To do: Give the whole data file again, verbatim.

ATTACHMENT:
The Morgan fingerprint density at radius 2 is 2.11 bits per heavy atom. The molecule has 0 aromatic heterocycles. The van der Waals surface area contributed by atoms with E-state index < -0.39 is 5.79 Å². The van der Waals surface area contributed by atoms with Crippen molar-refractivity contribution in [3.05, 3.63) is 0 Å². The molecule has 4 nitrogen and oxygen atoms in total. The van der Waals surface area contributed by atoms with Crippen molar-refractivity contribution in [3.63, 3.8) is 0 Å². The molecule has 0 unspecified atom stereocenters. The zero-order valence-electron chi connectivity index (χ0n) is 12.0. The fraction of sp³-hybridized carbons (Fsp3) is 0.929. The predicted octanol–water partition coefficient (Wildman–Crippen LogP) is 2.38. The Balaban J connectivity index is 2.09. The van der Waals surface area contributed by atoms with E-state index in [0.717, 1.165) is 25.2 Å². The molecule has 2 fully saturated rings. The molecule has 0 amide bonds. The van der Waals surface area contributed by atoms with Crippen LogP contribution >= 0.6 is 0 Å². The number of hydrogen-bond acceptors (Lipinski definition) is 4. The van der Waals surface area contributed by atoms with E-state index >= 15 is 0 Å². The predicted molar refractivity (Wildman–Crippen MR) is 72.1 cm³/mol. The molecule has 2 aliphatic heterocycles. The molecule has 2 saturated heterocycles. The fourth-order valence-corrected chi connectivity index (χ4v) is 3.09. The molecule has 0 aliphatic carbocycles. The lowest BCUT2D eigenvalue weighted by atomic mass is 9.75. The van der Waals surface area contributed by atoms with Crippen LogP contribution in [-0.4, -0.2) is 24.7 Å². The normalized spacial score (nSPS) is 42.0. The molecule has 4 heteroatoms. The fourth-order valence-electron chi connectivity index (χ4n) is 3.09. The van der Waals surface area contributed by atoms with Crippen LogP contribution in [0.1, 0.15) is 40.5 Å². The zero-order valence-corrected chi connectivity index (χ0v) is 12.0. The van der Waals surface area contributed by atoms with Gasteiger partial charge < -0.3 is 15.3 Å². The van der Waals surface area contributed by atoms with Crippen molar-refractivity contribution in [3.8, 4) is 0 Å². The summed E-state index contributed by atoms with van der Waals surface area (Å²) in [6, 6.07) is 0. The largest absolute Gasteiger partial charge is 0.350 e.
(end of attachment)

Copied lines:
The Morgan fingerprint density at radius 2 is 2.11 bits per heavy atom. The molecule has 0 aromatic heterocycles. The van der Waals surface area contributed by atoms with E-state index < -0.39 is 5.79 Å². The van der Waals surface area contributed by atoms with Crippen molar-refractivity contribution in [3.05, 3.63) is 0 Å². The molecule has 4 nitrogen and oxygen atoms in total. The van der Waals surface area contributed by atoms with Crippen molar-refractivity contribution in [3.63, 3.8) is 0 Å². The molecule has 0 unspecified atom stereocenters. The zero-order valence-electron chi connectivity index (χ0n) is 12.0. The fraction of sp³-hybridized carbons (Fsp3) is 0.929. The predicted octanol–water partition coefficient (Wildman–Crippen LogP) is 2.38. The Balaban J connectivity index is 2.09. The van der Waals surface area contributed by atoms with E-state index in [0.717, 1.165) is 25.2 Å². The molecule has 2 fully saturated rings. The molecule has 0 amide bonds. The van der Waals surface area contributed by atoms with Crippen LogP contribution >= 0.6 is 0 Å². The number of hydrogen-bond acceptors (Lipinski definition) is 4. The van der Waals surface area contributed by atoms with E-state index >= 15 is 0 Å². The predicted molar refractivity (Wildman–Crippen MR) is 72.1 cm³/mol. The molecule has 2 aliphatic heterocycles. The molecule has 2 saturated heterocycles. The fourth-order valence-corrected chi connectivity index (χ4v) is 3.09. The molecule has 0 aliphatic carbocycles. The lowest BCUT2D eigenvalue weighted by atomic mass is 9.75. The van der Waals surface area contributed by atoms with Crippen LogP contribution in [-0.4, -0.2) is 24.7 Å². The normalized spacial score (nSPS) is 42.0. The molecule has 4 heteroatoms. The fourth-order valence-electron chi connectivity index (χ4n) is 3.09. The van der Waals surface area contributed by atoms with Crippen LogP contribution in [0.1, 0.15) is 40.5 Å². The zero-order valence-corrected chi connectivity index (χ0v) is 12.0. The van der Waals surface area contributed by atoms with Gasteiger partial charge < -0.3 is 15.3 Å². The van der Waals surface area contributed by atoms with Crippen molar-refractivity contribution in [3.8, 4) is 0 Å². The summed E-state index contributed by atoms with van der Waals surface area (Å²) in [6, 6.07) is 0. The largest absolute Gasteiger partial charge is 0.350 e.